Local thermal control of the human cutaneous circulation

John M. Johnson, Dean L. Kellogg

Research output: Contribution to journalReview articlepeer-review

199 Scopus citations


The level of skin blood flow is subject to both reflex thermoregulatory control and influences from the direct effects of warming and cooling the skin. The effects of local changes in temperature arecapable of maximally vasoconstricting or vasodilating the skin. Theyare brought about by a combination of mechanisms involving endothelial, adrenergic, and sensory systems. Local warming initiates a transient vasodilation through an axon reflex, succeeded by a plateau phase due largely to nitric oxide. Both phases are supported by sympathetic transmitters. The plateau phase is followed by the die-away phenomenon, a slow reversal of the vasodilation that is dependent on intact sympathetic vasoconstrictor nerves. The vasoconstriction with local skin cooling is brought about, in part, by a postsynaptic upregulation of 2c-adrenoceptors and, in part, by inhibition of the nitric oxide system at at least two points. There is also an early vasodilator response to local cooling, dependent on the rate of cooling. The mechanism for that transient vasodilation is not known, but it isinhibited by intact sympathetic vasoconstrictor nerve function and by intact sensory nerve function.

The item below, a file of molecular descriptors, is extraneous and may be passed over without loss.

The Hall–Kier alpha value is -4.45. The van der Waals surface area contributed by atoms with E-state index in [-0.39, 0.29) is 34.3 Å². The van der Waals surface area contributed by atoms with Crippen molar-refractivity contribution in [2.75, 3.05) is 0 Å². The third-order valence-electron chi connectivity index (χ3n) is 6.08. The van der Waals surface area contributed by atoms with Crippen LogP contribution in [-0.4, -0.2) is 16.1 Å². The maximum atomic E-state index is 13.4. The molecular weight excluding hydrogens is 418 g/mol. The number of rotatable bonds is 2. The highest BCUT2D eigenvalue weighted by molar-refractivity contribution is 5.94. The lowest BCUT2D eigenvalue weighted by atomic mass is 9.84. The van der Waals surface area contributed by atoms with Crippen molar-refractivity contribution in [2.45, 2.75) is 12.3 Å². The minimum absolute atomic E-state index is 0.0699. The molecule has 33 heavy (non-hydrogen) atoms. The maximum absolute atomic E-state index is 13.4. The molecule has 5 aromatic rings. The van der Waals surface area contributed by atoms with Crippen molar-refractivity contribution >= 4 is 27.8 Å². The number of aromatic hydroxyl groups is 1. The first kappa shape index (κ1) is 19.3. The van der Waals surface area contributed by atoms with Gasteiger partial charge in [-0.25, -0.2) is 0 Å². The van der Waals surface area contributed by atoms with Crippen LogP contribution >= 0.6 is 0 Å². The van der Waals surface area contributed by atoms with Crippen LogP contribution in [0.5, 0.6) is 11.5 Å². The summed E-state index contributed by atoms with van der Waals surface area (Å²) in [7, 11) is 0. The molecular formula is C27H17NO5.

Original languageEnglish (US)
Pages (from-to)1229-1238
Number of pages10
JournalJournal of applied physiology
Issue number4
StatePublished - Oct 2010
Externally publishedYes


  • Cooling
  • Heating
  • Nitric oxide
  • Sensory nerves
  • Sympathetic nerves

ASJC Scopus subject areas

  • General Medicine


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